Figure 2: Use of meter data in temperature optimization (HeatTO).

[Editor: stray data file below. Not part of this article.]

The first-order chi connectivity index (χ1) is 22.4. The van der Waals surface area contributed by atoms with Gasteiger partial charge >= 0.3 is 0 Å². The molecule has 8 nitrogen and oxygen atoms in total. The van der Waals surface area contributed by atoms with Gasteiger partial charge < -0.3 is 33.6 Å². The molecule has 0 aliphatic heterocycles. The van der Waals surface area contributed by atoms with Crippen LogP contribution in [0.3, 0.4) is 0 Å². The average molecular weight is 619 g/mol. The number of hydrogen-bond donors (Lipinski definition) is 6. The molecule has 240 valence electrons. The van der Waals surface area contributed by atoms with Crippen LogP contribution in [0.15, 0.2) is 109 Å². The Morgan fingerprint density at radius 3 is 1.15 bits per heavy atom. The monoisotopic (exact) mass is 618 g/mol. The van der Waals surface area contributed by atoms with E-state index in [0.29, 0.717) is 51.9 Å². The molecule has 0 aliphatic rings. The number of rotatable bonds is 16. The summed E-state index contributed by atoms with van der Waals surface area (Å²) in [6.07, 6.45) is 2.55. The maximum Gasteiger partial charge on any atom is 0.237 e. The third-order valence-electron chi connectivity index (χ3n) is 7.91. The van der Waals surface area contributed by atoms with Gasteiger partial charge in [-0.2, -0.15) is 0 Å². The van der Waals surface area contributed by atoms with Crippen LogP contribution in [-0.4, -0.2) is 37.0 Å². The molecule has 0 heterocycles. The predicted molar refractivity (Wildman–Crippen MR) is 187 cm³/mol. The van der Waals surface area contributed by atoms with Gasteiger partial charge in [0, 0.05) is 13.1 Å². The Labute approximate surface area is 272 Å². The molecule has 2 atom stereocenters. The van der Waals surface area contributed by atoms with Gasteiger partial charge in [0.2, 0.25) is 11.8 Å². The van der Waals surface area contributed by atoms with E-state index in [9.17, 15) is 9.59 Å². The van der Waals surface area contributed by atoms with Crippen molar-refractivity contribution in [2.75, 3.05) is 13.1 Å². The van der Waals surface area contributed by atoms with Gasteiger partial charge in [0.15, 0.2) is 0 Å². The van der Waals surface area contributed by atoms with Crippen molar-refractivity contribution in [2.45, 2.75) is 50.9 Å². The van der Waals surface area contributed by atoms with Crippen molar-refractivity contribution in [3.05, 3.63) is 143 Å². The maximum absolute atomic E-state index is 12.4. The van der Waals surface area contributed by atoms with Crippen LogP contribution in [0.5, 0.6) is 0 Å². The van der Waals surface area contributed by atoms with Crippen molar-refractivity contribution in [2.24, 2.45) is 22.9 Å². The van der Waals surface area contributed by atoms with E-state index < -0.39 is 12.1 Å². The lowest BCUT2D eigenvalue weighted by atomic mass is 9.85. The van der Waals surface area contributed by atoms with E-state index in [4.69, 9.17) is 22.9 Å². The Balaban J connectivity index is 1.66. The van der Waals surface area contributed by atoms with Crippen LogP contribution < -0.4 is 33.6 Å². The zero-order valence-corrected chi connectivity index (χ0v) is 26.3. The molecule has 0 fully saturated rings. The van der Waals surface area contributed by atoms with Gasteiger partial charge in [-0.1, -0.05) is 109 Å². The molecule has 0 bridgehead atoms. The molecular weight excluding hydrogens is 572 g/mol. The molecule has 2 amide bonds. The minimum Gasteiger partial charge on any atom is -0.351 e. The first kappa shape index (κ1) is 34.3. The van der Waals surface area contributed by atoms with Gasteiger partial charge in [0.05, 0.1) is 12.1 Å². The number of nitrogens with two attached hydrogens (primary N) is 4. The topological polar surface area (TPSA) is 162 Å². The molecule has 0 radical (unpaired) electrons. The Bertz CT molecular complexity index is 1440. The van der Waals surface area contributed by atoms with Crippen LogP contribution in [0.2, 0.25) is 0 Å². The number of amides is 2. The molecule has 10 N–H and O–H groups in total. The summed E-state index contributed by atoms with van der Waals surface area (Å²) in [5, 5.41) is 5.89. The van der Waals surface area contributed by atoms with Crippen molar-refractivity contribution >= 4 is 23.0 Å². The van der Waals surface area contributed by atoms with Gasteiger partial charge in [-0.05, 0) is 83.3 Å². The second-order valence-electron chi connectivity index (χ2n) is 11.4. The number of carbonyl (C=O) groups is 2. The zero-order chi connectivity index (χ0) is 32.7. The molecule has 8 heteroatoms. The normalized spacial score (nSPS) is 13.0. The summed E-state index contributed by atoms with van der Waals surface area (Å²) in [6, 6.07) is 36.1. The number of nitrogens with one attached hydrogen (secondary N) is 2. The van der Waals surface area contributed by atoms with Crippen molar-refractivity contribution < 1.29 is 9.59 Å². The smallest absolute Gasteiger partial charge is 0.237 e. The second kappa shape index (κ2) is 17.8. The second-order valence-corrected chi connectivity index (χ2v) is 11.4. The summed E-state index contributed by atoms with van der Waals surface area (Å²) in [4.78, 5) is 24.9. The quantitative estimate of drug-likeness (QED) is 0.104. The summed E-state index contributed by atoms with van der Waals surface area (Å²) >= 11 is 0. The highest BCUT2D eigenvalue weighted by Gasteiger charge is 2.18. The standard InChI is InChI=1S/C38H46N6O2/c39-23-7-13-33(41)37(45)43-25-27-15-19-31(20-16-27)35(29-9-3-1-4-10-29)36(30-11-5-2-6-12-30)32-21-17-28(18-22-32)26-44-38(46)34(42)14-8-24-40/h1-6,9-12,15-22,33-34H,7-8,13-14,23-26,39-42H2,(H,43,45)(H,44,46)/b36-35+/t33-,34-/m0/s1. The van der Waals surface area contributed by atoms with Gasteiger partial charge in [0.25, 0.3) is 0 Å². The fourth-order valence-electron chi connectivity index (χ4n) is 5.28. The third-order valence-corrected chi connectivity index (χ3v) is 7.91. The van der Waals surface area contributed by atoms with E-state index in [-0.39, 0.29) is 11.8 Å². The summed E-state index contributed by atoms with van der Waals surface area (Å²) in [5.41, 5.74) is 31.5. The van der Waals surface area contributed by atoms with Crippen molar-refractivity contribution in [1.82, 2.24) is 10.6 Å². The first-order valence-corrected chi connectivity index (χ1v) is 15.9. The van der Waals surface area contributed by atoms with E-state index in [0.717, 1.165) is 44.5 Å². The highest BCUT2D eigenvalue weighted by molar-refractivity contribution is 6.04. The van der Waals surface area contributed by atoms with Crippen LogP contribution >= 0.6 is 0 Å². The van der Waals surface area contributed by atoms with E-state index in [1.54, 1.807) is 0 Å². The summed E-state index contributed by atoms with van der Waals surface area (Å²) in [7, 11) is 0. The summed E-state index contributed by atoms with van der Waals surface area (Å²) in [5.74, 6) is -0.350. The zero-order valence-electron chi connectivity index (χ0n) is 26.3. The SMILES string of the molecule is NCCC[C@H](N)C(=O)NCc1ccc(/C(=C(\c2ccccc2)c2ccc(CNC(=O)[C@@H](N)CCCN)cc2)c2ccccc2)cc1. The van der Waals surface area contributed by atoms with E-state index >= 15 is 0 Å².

For the future, weather-driven society district heating is already recognized to play a central role since these systems can pro- vide much of the needed flexibility at a low cost. Digitalization of district heating systems based on sensor data will further strengthen the position of district heating as a sustainable and low-cost energy supply technology capable of reducing car- bon emissions and contributing to climate change mitigation. In addition, we have proven that using data-driven tools has a huge economic potential. According to the so-called Damvad Report from 2019, the potential in Denmark alone is 240 to 790 mill DKK annually with state-of-the-art data-driven meth- ods for temperature optimization. On top of that, most of the methods for digitalization mentioned in this article will lead to considerable extra economic and operational benefits for dis- trict heating systems and their users. Reference to projects: IDASC: digitalized?fr=sM2FiMzQ4NjgwMg HEAT 4.0: CITIES: Flexible Energy Denmark: ARV: